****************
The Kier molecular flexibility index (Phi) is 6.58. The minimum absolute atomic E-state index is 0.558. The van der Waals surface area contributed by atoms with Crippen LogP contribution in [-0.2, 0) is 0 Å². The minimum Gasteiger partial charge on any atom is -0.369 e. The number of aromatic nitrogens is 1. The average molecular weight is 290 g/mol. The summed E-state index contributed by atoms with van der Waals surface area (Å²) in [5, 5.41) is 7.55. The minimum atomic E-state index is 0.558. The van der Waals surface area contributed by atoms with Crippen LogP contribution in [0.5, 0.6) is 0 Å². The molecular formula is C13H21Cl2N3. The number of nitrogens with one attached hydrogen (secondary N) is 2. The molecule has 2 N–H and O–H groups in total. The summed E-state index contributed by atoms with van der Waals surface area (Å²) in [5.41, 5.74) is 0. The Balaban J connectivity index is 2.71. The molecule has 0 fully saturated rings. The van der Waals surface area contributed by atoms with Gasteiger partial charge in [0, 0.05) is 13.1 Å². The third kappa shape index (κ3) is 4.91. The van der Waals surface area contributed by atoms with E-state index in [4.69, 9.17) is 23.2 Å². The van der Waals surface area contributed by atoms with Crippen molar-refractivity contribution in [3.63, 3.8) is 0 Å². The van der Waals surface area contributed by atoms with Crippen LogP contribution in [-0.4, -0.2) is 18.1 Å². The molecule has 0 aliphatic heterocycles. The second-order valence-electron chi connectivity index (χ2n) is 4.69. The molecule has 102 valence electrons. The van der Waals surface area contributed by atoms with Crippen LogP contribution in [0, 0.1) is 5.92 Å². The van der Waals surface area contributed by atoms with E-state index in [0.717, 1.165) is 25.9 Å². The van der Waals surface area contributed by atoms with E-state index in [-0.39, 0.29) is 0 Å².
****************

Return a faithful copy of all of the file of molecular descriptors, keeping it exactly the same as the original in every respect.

The Kier molecular flexibility index (Phi) is 6.58. The minimum absolute atomic E-state index is 0.558. The van der Waals surface area contributed by atoms with Crippen LogP contribution in [-0.2, 0) is 0 Å². The minimum Gasteiger partial charge on any atom is -0.369 e. The number of aromatic nitrogens is 1. The average molecular weight is 290 g/mol. The summed E-state index contributed by atoms with van der Waals surface area (Å²) in [5, 5.41) is 7.55. The minimum atomic E-state index is 0.558. The van der Waals surface area contributed by atoms with Crippen LogP contribution in [0.5, 0.6) is 0 Å². The molecular formula is C13H21Cl2N3. The number of nitrogens with one attached hydrogen (secondary N) is 2. The molecule has 2 N–H and O–H groups in total. The summed E-state index contributed by atoms with van der Waals surface area (Å²) in [5.41, 5.74) is 0. The Balaban J connectivity index is 2.71. The molecule has 0 fully saturated rings. The van der Waals surface area contributed by atoms with Gasteiger partial charge in [0, 0.05) is 13.1 Å². The third kappa shape index (κ3) is 4.91. The van der Waals surface area contributed by atoms with E-state index in [4.69, 9.17) is 23.2 Å². The van der Waals surface area contributed by atoms with Crippen molar-refractivity contribution in [3.63, 3.8) is 0 Å². The van der Waals surface area contributed by atoms with Crippen LogP contribution in [-0.4, -0.2) is 18.1 Å². The molecule has 0 aliphatic heterocycles. The second-order valence-electron chi connectivity index (χ2n) is 4.69. The molecule has 102 valence electrons. The van der Waals surface area contributed by atoms with Crippen LogP contribution in [0, 0.1) is 5.92 Å². The van der Waals surface area contributed by atoms with E-state index in [0.717, 1.165) is 25.9 Å². The van der Waals surface area contributed by atoms with E-state index in [-0.39, 0.29) is 0 Å².